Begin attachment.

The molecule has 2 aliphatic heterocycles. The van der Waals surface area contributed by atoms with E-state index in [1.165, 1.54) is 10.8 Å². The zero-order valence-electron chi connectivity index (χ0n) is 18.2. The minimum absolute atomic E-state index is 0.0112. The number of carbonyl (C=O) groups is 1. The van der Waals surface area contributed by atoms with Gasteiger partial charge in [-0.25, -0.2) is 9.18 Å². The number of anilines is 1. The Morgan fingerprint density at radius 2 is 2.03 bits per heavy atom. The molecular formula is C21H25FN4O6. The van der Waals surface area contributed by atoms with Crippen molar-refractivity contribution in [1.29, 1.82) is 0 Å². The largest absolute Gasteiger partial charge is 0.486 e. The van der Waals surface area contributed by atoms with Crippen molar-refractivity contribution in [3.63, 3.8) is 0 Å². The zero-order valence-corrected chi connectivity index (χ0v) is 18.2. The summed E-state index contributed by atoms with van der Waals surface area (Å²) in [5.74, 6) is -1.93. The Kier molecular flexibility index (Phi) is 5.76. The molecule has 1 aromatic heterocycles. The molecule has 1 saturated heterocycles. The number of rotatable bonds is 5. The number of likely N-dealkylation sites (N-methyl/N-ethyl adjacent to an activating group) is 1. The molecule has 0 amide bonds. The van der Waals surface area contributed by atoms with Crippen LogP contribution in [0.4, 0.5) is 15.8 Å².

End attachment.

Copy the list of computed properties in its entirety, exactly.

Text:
The molecule has 2 aliphatic heterocycles. The van der Waals surface area contributed by atoms with E-state index in [1.165, 1.54) is 10.8 Å². The zero-order valence-electron chi connectivity index (χ0n) is 18.2. The minimum absolute atomic E-state index is 0.0112. The number of carbonyl (C=O) groups is 1. The van der Waals surface area contributed by atoms with Gasteiger partial charge in [-0.25, -0.2) is 9.18 Å². The number of anilines is 1. The Morgan fingerprint density at radius 2 is 2.03 bits per heavy atom. The molecular formula is C21H25FN4O6. The van der Waals surface area contributed by atoms with Crippen molar-refractivity contribution in [1.29, 1.82) is 0 Å². The largest absolute Gasteiger partial charge is 0.486 e. The van der Waals surface area contributed by atoms with Crippen molar-refractivity contribution in [3.63, 3.8) is 0 Å². The zero-order valence-corrected chi connectivity index (χ0v) is 18.2. The summed E-state index contributed by atoms with van der Waals surface area (Å²) in [5.74, 6) is -1.93. The Kier molecular flexibility index (Phi) is 5.76. The molecule has 1 aromatic heterocycles. The molecule has 1 saturated heterocycles. The number of rotatable bonds is 5. The number of likely N-dealkylation sites (N-methyl/N-ethyl adjacent to an activating group) is 1. The molecule has 0 amide bonds. The van der Waals surface area contributed by atoms with Crippen LogP contribution in [0.4, 0.5) is 15.8 Å².